karen_w_newton (karen_w_newton) wrote,

A new key to the The War of the Roses

It might seem strange for someone who writes science fiction, but I enjoy reading historical fiction quite a lot. I have a special fondness for novels written against the backdrop of English history because it illustrates so well that personality, talent, and circumstance had as much to do with who was in power as birth. Not to say that you could be born a peasant and become king, but even if you were born a prince, your place in life was never guaranteed. The War of the Roses between Lancaster and York that ended with the Tudors taking over the throne of England (with no real claim to it) was an excellent illustration of this. I have read several novels set in this era, so when The Stolen Crown, by Susan Higginbotham was free for a day in the Kindle store, I snapped it up. It's written in alternating first person accounts by Katherine (Kate) Woodville, sister of Queen Elizabeth, Edward IV's queen, and Harry Stafford, Duke of Buckingham. They are both kids when it starts, and Higginbotham does a good job of showing how different was the view of children in that era of very young arranged marriages.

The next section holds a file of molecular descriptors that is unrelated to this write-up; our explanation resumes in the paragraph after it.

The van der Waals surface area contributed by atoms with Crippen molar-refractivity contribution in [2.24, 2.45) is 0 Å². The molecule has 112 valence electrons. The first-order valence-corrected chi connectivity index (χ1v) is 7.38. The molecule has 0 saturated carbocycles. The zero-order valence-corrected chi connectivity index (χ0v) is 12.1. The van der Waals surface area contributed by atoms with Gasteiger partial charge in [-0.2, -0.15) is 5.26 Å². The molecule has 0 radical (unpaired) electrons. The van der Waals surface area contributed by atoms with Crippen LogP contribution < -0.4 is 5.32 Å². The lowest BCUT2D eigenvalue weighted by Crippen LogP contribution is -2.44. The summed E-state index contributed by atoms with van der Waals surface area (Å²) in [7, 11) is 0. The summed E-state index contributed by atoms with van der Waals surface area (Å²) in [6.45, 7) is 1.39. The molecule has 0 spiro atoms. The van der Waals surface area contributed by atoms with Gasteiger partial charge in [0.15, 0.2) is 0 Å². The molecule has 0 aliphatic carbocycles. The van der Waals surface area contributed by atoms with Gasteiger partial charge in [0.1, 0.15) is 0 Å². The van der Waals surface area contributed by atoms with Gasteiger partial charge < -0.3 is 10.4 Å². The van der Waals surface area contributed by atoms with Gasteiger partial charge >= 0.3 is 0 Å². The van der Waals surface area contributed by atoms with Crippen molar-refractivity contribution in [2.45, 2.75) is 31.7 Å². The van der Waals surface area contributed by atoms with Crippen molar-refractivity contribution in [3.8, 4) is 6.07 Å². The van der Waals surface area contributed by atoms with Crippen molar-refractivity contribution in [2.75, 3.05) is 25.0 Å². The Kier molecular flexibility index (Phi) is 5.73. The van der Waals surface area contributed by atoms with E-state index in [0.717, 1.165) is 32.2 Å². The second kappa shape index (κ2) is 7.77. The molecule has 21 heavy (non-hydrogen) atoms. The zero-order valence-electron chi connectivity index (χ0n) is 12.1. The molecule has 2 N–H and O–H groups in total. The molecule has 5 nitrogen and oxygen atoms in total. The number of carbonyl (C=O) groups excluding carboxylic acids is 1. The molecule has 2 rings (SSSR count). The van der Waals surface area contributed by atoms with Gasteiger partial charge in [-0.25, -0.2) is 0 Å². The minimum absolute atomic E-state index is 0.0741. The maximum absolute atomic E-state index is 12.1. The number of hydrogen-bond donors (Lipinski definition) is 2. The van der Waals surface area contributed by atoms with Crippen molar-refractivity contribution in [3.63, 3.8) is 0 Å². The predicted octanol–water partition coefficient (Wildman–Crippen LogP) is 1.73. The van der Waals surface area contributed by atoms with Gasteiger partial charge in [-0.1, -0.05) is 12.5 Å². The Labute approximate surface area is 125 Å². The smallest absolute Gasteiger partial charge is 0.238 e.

The story is engrossing but very complex. All the major players and many of the minor ones are related to each other by birth or by marriage, and many of them have the same names (too many Henrys and Edwards!). And then I noticed this book has something not all Kindle books have: the X-Ray feature. When you press the menu key, on the lower right corner of the screen is an option labeled X-Ray, that only appears if the publisher has provided the right kind of files to Amazon. While you're reading you can go to the X-Ray screen and see for the characters and places that occur on that page a sort of DNA-mapping that shows you how often that specific character or place occurs on the page, in the chapter, and in the whole book. You can also tap their name and see a brief explanation of who they are and some snippets where they are mentioned in the text. For this kind of book, this is a fantastic feature. The author included a cast of characters but referring to it, in print or in ebook, is not nearly as easy to do as using the X-Ray feature.

This is the first time I've used X-Ray, and I have to say it's one place where the ebook is superior to the print. I wish I had had this kind of thing when I was taking history classes in college. It's also something that for some kinds of books could justify a higher priced ebook, because it requires extra work on the publisher's part.

I'm going to keep an eye out for this in other books!
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Tags: e-books, ebooks, historical fiction, kindle, kindle features, x-ray

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